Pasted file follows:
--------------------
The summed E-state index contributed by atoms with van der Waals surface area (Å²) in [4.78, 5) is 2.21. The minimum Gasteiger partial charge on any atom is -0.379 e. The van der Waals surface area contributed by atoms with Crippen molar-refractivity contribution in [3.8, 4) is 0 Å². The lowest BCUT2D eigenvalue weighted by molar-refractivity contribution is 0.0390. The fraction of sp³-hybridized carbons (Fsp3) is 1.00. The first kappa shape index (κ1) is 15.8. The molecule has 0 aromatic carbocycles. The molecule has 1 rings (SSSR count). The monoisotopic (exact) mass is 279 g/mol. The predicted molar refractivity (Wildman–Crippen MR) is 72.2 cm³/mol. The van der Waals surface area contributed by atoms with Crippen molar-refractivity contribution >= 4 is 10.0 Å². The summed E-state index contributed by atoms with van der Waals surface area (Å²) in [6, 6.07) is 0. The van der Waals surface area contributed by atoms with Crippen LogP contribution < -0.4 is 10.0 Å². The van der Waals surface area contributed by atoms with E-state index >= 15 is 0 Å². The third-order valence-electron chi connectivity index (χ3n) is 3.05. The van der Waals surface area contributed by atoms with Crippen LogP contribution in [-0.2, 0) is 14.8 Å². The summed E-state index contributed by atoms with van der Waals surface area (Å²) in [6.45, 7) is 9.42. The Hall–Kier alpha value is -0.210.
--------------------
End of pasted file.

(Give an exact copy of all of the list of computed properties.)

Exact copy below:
The summed E-state index contributed by atoms with van der Waals surface area (Å²) in [4.78, 5) is 2.21. The minimum Gasteiger partial charge on any atom is -0.379 e. The van der Waals surface area contributed by atoms with Crippen molar-refractivity contribution in [3.8, 4) is 0 Å². The lowest BCUT2D eigenvalue weighted by molar-refractivity contribution is 0.0390. The fraction of sp³-hybridized carbons (Fsp3) is 1.00. The first kappa shape index (κ1) is 15.8. The molecule has 0 aromatic carbocycles. The molecule has 1 rings (SSSR count). The monoisotopic (exact) mass is 279 g/mol. The predicted molar refractivity (Wildman–Crippen MR) is 72.2 cm³/mol. The van der Waals surface area contributed by atoms with Crippen molar-refractivity contribution >= 4 is 10.0 Å². The summed E-state index contributed by atoms with van der Waals surface area (Å²) in [6, 6.07) is 0. The van der Waals surface area contributed by atoms with Crippen LogP contribution < -0.4 is 10.0 Å². The van der Waals surface area contributed by atoms with E-state index >= 15 is 0 Å². The third-order valence-electron chi connectivity index (χ3n) is 3.05. The van der Waals surface area contributed by atoms with Crippen LogP contribution in [-0.2, 0) is 14.8 Å². The summed E-state index contributed by atoms with van der Waals surface area (Å²) in [6.45, 7) is 9.42. The Hall–Kier alpha value is -0.210.